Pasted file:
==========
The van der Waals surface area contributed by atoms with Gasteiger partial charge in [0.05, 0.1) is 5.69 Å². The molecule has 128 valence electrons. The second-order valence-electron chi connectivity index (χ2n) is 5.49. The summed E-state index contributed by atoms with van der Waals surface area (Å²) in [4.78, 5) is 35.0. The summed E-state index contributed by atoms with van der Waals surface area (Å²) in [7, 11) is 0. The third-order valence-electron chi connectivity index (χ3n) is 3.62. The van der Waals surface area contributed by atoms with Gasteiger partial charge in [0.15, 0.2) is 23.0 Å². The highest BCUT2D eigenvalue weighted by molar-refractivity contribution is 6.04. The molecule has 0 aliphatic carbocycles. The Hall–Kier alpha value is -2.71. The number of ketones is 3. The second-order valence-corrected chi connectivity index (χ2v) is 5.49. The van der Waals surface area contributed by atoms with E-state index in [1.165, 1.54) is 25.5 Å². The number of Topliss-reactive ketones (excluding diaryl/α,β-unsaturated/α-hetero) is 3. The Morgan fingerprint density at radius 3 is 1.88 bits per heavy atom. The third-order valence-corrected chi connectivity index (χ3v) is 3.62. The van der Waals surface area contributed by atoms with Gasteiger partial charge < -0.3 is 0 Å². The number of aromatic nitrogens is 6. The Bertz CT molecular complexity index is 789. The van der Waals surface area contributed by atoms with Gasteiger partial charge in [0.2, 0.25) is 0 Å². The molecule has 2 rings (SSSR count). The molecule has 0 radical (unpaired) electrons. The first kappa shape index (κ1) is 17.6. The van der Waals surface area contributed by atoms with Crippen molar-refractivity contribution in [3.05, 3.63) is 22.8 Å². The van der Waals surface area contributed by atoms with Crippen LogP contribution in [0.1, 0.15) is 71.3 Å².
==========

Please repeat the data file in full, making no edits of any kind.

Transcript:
The van der Waals surface area contributed by atoms with Gasteiger partial charge in [0.05, 0.1) is 5.69 Å². The molecule has 128 valence electrons. The second-order valence-electron chi connectivity index (χ2n) is 5.49. The summed E-state index contributed by atoms with van der Waals surface area (Å²) in [4.78, 5) is 35.0. The summed E-state index contributed by atoms with van der Waals surface area (Å²) in [7, 11) is 0. The third-order valence-electron chi connectivity index (χ3n) is 3.62. The van der Waals surface area contributed by atoms with Gasteiger partial charge in [0.15, 0.2) is 23.0 Å². The highest BCUT2D eigenvalue weighted by molar-refractivity contribution is 6.04. The molecule has 0 aliphatic carbocycles. The Hall–Kier alpha value is -2.71. The number of ketones is 3. The second-order valence-corrected chi connectivity index (χ2v) is 5.49. The van der Waals surface area contributed by atoms with E-state index in [1.165, 1.54) is 25.5 Å². The number of Topliss-reactive ketones (excluding diaryl/α,β-unsaturated/α-hetero) is 3. The Morgan fingerprint density at radius 3 is 1.88 bits per heavy atom. The third-order valence-corrected chi connectivity index (χ3v) is 3.62. The van der Waals surface area contributed by atoms with Gasteiger partial charge < -0.3 is 0 Å². The number of aromatic nitrogens is 6. The Bertz CT molecular complexity index is 789. The van der Waals surface area contributed by atoms with Gasteiger partial charge in [0.2, 0.25) is 0 Å². The molecule has 2 rings (SSSR count). The molecule has 0 radical (unpaired) electrons. The first kappa shape index (κ1) is 17.6. The van der Waals surface area contributed by atoms with Crippen molar-refractivity contribution in [3.05, 3.63) is 22.8 Å². The van der Waals surface area contributed by atoms with Crippen LogP contribution in [0.1, 0.15) is 71.3 Å².